Monday, 11 March 2019

Godly Resistance, Part II

Choose You This Day Whom You Will Serve

In yesterday's post we reviewed what sort of man or woman is required to answer the call to resist militant, public square Unbelief.  Douglas Wilson argued that we need (and by God's grace will receive) people who are stubbornly resistance to compromise. 

We are not to understand this as a call for Christians to be universal and perpetual nit-pickers. Rather, when it comes to beliefs and practices which violate the undoubted teaching of Holy Writ, the True Church must resist without compromise.  Wilson argues that we are close to the tipping point. 

A related article has recently been published.  It points to an example of one politician, the US Vice President Mike Pence who has walked that walk.  He is stubbornly unwilling to compromise on some things and beliefs central to his commitment as a disciple of Christ. 

This example illustrates the kind of attitudes Douglas Wilson is calling for. 

Aaron Colen writes

What's wrong with Mike Pence?

Pence is often accused of being "anti-LGBTQ." He has affirmed the Christian belief that marriage is between a man and a woman. He fought for religious freedom as governor of Indiana. He opposed the Obama administration directive that required schools to allow students to use bathrooms according to gender identity rather than biological sex.

He and his wife, Karen, recently faced criticism because the Second Lady teaches at a private Christian school that requires applicants to affirm the belief that marriage is between one man and one woman, and which bans any sexual activity outside of marriage, whether homosexual or heterosexual.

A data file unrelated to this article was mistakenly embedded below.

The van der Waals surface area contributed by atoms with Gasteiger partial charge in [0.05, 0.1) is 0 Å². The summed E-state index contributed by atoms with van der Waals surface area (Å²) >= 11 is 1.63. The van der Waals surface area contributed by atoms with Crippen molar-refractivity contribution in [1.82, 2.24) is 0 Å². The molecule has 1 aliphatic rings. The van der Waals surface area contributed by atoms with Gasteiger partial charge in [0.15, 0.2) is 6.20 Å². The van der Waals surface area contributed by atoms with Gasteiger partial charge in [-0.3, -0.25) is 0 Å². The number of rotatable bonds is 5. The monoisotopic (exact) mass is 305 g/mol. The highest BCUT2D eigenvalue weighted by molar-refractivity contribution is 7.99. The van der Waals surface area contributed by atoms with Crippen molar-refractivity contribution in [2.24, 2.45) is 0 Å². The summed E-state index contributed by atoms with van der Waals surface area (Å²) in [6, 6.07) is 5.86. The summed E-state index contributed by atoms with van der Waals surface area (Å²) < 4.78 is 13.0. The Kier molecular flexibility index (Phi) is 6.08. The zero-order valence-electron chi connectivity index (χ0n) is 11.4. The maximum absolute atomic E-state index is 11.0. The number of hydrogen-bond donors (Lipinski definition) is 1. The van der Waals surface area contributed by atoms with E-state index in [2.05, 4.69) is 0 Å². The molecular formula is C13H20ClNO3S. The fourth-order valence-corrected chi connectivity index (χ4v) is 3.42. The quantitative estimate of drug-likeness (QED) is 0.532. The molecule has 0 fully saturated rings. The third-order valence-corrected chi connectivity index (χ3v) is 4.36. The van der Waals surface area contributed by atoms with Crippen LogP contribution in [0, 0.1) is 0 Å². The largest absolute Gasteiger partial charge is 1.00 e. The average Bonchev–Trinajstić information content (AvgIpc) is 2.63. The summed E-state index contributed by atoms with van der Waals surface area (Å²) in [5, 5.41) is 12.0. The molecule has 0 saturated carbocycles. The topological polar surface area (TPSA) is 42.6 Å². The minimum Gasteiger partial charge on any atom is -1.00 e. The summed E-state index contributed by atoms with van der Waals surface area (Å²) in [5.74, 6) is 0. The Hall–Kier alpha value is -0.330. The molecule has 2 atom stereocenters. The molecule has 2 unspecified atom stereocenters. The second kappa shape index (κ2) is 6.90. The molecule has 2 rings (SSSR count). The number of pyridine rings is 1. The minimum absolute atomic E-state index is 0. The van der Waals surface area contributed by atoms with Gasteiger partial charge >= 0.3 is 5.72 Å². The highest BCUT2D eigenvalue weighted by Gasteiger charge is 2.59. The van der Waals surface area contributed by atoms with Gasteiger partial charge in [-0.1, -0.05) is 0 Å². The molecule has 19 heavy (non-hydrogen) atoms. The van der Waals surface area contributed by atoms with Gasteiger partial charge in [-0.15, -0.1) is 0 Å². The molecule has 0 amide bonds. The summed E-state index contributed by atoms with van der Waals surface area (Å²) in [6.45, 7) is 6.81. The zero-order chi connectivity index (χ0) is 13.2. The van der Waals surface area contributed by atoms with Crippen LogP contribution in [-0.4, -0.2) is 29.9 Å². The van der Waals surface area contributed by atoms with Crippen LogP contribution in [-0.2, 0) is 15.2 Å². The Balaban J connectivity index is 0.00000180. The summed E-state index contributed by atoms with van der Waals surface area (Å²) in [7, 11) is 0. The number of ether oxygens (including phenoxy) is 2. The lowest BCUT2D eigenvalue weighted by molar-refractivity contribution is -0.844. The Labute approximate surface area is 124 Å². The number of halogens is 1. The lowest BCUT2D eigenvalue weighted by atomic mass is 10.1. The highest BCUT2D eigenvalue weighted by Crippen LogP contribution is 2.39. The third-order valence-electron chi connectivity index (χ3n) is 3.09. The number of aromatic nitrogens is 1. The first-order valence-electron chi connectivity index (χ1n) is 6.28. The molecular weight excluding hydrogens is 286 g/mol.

Pence has a personal policy, one shared by some church pastors, of not dining alone with a woman who is not his wife, which made him the source of numerous mocking or critical articles that called the policy sexist or indicated that Pence may lack self-control.

Democrats believe President Donald Trump is a racist, lying, treasonous criminal who is unqualified for the job and who deserves to be removed from office and possibly thrown into prison. But some of those same Democrats also question whether removing Trump is the right decision—because they believe Pence is worse.

Mike Pence's sin in the eyes of his political and ideological opponents is that he's too Christian.
Many things are excused in today's politics—corruption, immorality, dishonesty, ignorance—but a Christianity that is too bold and unwavering in the face of ever-changing societal norms is becoming a disqualifying characteristic.

Public Christians have to choose

When Christians see how someone like Pence is received, we have to look at ourselves. We have to look at our jobs, our social circles, our public platforms and our ambitions, and make sure we're ready for the rejection and the opposition we will face if we don't compromise our beliefs.

The other side will not compromise on our behalf. And if we compromise the principles of our faith on their behalf, it will not satisfy them for long. In the months and years to come, the standards will change, and they will demand that we abandon another belief in order to avoid their charge of bigotry.

Today the issues may be marriage or gender or abortion. Who knows what the issues of tomorrow will be.

That Joe Biden can't get away with calling Mike Pence a decent guy shows that Christianity is not decent to many liberals unless it is a Christianity that shifts with the culture. That is not what Christianity is meant to do.

Christians are to stand firm in the faith and not be conformed to the world. In this world, we will have troubles. Things are not going to get easier. We have to live according to what we know is true, and never fall into the trap of seeking praise from a world that will never fully accept us.

While few may have the public profile that Pence and his wife have, as Colen rightly argues, these issues and questions face all of us--increasingly so. 

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